Searching over 5,500,000 cases.


searching
Buy This Entire Record For $7.95

Download the entire decision to receive the complete text, official citation,
docket number, dissents and concurrences, and footnotes for this case.

Learn more about what you receive with purchase of this case.

Center for Family Medicine v. United States

July 30, 2010

CENTER FOR FAMILY MEDICINE, A SOUTH DAKOTA CORPORATION; UNIVERSITY OF SOUTH DAKOTA SCHOOL OF MEDICINE RESIDENCY CORPORATION, A SOUTH DAKOTA CORPORATION, APPELLANTS,
v.
UNITED STATES OF AMERICA, APPELLEE.



Appeal from the United States District Court for the District of South Dakota.

The opinion of the court was delivered by: Riley, Chief Judge.

Submitted: June 16, 2010

Before RILEY, Chief Judge, CLEVENGER*fn1 and COLLOTON, Circuit Judges.

The Center for Family Medicine (CFM) and the University of South Dakota School of Medicine Residency Corporation (Residency Corporation) (collectively, appellants) filed a lawsuit against the United States of America (government), seeking a refund for Federal Insurance Contributions Act (FICA) taxes the Internal Revenue Service (IRS) assessed and collected on stipends appellants paid to medical students. After the district court*fn2 denied the government's first and second motions for summary judgment and granted appellants' cross-motion for summary judgment, appellants moved for attorney fees from the government pursuant to 26 U.S.C. § 7430. The district court granted in part, and denied in part, appellants' motion, finding appellants were entitled to attorney fees with respect to the government's first summary judgment motion, but not for the subsequent cross motions. Appellants appeal the district court's partial denial of their motion, and we affirm.

I. BACKGROUND

Appellants brought an action against the government, alleging the IRS erroneously assessed and collected FICA taxes on stipends paid to medical students in appellants' residency programs for all tax years from 1995 to 2003 inclusive. Appellants claimed the stipends were exempt from FICA taxes pursuant to 26 U.S.C. § 3121(b)(10). FICA taxes are not assessed on wages earned for:

(10) service performed in the employ of-

(A) a school, college, or university, or

(B) an organization described in section 509(a)(3) if the organization is organized, and at all times thereafter is operated, exclusively for the benefit of, to perform the functions of, or to carry out the purposes of a school, college, or university and is operated, supervised, or controlled by or in connection with such school, college, or university, unless it is a school, college, or university of a State or a political subdivision thereof and the services performed in its employ by a student referred to in section 218(c)(5) of the Social Security Act are covered under the agreement between the Commissioner of Social Security and such State entered into pursuant to section 218 of such Act; if such service is performed by a student who is enrolled and regularly attending classes at such school, college, or university.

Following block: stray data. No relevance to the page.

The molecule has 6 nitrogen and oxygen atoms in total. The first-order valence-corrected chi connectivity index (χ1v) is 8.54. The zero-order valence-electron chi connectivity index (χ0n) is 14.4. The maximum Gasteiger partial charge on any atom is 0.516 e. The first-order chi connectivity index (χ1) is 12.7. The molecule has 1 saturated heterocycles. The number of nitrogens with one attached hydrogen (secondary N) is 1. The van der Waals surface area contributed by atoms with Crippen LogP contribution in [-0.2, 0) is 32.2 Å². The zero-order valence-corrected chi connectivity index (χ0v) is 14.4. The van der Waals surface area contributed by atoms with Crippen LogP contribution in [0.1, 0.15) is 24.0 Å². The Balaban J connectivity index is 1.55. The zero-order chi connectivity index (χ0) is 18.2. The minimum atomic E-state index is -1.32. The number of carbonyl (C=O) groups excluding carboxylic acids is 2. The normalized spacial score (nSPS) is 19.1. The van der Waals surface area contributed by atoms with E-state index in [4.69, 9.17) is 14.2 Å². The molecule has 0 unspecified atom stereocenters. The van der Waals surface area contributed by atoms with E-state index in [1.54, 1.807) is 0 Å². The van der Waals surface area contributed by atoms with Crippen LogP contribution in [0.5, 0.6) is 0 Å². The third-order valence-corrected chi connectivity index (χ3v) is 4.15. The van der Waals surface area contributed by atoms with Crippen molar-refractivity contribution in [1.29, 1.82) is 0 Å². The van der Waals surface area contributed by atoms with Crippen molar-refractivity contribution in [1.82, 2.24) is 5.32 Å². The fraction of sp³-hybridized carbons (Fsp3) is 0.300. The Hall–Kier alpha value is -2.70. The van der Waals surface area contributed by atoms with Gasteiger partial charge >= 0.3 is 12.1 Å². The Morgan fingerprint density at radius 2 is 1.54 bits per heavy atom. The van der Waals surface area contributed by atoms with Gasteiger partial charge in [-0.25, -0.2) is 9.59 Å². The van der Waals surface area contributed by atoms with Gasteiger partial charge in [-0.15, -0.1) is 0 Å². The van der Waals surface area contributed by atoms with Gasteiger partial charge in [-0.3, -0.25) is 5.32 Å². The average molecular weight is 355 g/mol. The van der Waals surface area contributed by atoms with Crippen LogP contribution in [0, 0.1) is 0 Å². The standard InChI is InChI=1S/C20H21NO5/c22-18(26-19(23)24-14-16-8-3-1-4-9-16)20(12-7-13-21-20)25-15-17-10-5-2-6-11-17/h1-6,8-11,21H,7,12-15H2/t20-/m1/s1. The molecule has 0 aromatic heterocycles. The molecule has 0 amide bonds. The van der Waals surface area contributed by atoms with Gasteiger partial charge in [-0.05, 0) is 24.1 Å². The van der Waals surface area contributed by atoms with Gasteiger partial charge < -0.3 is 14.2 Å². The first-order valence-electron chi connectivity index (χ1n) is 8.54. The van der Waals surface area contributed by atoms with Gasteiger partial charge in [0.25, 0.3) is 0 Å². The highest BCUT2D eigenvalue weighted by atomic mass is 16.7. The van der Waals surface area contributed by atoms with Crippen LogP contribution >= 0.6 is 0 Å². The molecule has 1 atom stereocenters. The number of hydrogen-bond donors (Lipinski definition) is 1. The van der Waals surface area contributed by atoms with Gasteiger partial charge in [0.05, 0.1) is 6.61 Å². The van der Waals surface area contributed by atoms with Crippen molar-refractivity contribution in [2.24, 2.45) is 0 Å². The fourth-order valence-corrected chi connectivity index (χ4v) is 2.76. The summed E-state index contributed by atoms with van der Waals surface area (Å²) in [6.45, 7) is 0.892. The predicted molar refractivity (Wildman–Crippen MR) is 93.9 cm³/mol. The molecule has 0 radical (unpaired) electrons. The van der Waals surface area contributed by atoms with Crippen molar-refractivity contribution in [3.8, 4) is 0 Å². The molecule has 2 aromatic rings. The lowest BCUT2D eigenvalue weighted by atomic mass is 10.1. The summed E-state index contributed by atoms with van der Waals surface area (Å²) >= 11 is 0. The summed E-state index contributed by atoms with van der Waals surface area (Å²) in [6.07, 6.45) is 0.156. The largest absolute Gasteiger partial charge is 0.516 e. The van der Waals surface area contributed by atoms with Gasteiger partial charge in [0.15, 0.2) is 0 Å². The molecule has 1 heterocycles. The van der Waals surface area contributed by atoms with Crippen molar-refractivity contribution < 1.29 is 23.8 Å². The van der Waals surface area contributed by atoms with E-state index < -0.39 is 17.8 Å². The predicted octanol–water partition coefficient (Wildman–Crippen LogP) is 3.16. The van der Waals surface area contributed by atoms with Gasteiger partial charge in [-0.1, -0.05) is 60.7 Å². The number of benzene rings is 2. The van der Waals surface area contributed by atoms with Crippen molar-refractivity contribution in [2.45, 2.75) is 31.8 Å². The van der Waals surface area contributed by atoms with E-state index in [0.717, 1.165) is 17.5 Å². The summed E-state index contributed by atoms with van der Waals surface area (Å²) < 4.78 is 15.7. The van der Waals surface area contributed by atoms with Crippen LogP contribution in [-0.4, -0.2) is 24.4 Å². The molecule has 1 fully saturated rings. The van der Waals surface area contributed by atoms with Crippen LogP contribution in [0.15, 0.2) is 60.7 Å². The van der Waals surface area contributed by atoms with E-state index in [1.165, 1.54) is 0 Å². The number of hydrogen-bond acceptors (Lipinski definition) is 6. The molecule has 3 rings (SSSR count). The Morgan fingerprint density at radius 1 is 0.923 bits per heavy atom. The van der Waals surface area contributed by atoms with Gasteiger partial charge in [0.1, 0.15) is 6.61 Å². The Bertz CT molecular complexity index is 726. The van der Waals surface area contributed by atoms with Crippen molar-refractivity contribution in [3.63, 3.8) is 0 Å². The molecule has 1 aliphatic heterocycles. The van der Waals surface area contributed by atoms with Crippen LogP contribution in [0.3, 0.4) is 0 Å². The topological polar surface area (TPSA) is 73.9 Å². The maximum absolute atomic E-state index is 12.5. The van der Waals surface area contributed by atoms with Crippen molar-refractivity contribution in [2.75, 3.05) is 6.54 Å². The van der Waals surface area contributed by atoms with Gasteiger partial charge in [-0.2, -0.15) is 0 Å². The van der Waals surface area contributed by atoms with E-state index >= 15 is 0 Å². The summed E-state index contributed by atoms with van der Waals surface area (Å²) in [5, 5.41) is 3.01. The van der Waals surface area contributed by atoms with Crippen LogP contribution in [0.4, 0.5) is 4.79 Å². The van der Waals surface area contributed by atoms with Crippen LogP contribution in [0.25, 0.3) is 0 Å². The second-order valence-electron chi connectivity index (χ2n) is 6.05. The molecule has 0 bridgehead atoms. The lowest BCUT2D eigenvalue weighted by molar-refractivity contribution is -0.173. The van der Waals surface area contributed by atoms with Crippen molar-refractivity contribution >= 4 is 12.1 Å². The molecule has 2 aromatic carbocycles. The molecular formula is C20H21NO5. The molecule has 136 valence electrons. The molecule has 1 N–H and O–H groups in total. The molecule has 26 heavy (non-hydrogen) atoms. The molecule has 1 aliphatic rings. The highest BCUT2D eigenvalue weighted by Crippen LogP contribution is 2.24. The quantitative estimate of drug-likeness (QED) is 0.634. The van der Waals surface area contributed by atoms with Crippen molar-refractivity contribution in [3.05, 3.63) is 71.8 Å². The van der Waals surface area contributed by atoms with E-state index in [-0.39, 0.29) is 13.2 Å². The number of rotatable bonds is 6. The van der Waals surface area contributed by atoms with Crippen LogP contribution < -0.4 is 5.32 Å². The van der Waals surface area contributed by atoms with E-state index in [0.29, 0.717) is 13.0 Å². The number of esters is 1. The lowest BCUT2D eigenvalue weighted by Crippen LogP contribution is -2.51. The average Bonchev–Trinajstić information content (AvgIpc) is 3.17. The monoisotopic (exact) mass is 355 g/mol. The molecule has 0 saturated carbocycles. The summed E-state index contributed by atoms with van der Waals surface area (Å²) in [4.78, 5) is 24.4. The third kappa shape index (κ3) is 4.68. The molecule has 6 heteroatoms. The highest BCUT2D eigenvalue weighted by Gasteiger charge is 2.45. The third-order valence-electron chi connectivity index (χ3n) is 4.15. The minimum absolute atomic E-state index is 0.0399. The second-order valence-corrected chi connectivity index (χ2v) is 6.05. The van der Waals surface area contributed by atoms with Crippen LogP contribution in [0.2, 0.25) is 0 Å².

26 U.S.C. § 3121(b)(10) (student exception).

The government filed a motion for summary judgment, arguing the student exception did not apply to the medical residents employed by appellants. The government declared "as a matter of law, medical residents... are covered by the social security system, and they (and their employers) are subject to social security taxes."

The district court denied the government's motion. Relying on Minnesota v. Apfel, 151 F.3d 742 (8th Cir. 1998), the district court determined Eighth Circuit precedent prohibited the bright-line rule urged by the government that medical residents could never qualify for the student exception. In Apfel, our court concluded the student exception*fn3 contemplates a case-by-case examination to determine if an individual's relationship with a school is primarily for educational purposes or primarily to earn a living. The Commissioner cannot avoid such a case-by-case examination by summarily concluding that medical residents are never students regardless of the nature of their relationship with their employer.

Id. at 748.

After appellants each filed motions for summary judgment, arguing they were entitled to a refund of the FICA taxes as a matter of law, the government responded by filing a second summary judgment motion. This time, the government argued the student exception did not apply to the medical students in appellants' residency programs, not as a matter of law, but because (1) the patient care provided by these specific residents was not "incident to and for the purpose of pursuing a course of study at a school, college or university" because the residents performed these services up to 70 hours per week; and (2) the residents were not employed by schools, ...


Buy This Entire Record For $7.95

Download the entire decision to receive the complete text, official citation,
docket number, dissents and concurrences, and footnotes for this case.

Learn more about what you receive with purchase of this case.